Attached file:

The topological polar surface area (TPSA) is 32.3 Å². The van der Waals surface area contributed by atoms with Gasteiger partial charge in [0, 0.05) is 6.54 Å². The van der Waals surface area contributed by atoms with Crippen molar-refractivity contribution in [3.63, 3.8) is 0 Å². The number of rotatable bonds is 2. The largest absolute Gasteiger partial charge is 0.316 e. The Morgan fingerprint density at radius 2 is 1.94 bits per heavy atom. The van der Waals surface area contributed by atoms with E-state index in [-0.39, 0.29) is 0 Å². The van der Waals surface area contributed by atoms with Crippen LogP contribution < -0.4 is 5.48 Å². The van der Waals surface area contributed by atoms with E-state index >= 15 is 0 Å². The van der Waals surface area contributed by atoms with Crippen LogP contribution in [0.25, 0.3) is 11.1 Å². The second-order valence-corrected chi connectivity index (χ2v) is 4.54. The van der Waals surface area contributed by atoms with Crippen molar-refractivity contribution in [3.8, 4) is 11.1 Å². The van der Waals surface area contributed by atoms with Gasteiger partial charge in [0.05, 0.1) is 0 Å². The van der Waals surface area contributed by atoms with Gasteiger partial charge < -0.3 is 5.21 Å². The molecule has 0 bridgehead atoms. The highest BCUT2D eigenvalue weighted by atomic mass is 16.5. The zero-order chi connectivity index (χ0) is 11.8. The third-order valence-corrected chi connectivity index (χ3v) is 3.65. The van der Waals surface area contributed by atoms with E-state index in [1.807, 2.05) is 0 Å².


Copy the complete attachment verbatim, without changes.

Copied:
The topological polar surface area (TPSA) is 32.3 Å². The van der Waals surface area contributed by atoms with Gasteiger partial charge in [0, 0.05) is 6.54 Å². The van der Waals surface area contributed by atoms with Crippen molar-refractivity contribution in [3.63, 3.8) is 0 Å². The number of rotatable bonds is 2. The largest absolute Gasteiger partial charge is 0.316 e. The Morgan fingerprint density at radius 2 is 1.94 bits per heavy atom. The van der Waals surface area contributed by atoms with E-state index in [-0.39, 0.29) is 0 Å². The van der Waals surface area contributed by atoms with Crippen LogP contribution < -0.4 is 5.48 Å². The van der Waals surface area contributed by atoms with E-state index >= 15 is 0 Å². The van der Waals surface area contributed by atoms with Crippen LogP contribution in [0.25, 0.3) is 11.1 Å². The second-order valence-corrected chi connectivity index (χ2v) is 4.54. The van der Waals surface area contributed by atoms with Crippen molar-refractivity contribution in [3.8, 4) is 11.1 Å². The van der Waals surface area contributed by atoms with Gasteiger partial charge in [0.05, 0.1) is 0 Å². The van der Waals surface area contributed by atoms with Gasteiger partial charge < -0.3 is 5.21 Å². The molecule has 0 bridgehead atoms. The highest BCUT2D eigenvalue weighted by atomic mass is 16.5. The zero-order chi connectivity index (χ0) is 11.8. The third-order valence-corrected chi connectivity index (χ3v) is 3.65. The van der Waals surface area contributed by atoms with E-state index in [1.807, 2.05) is 0 Å².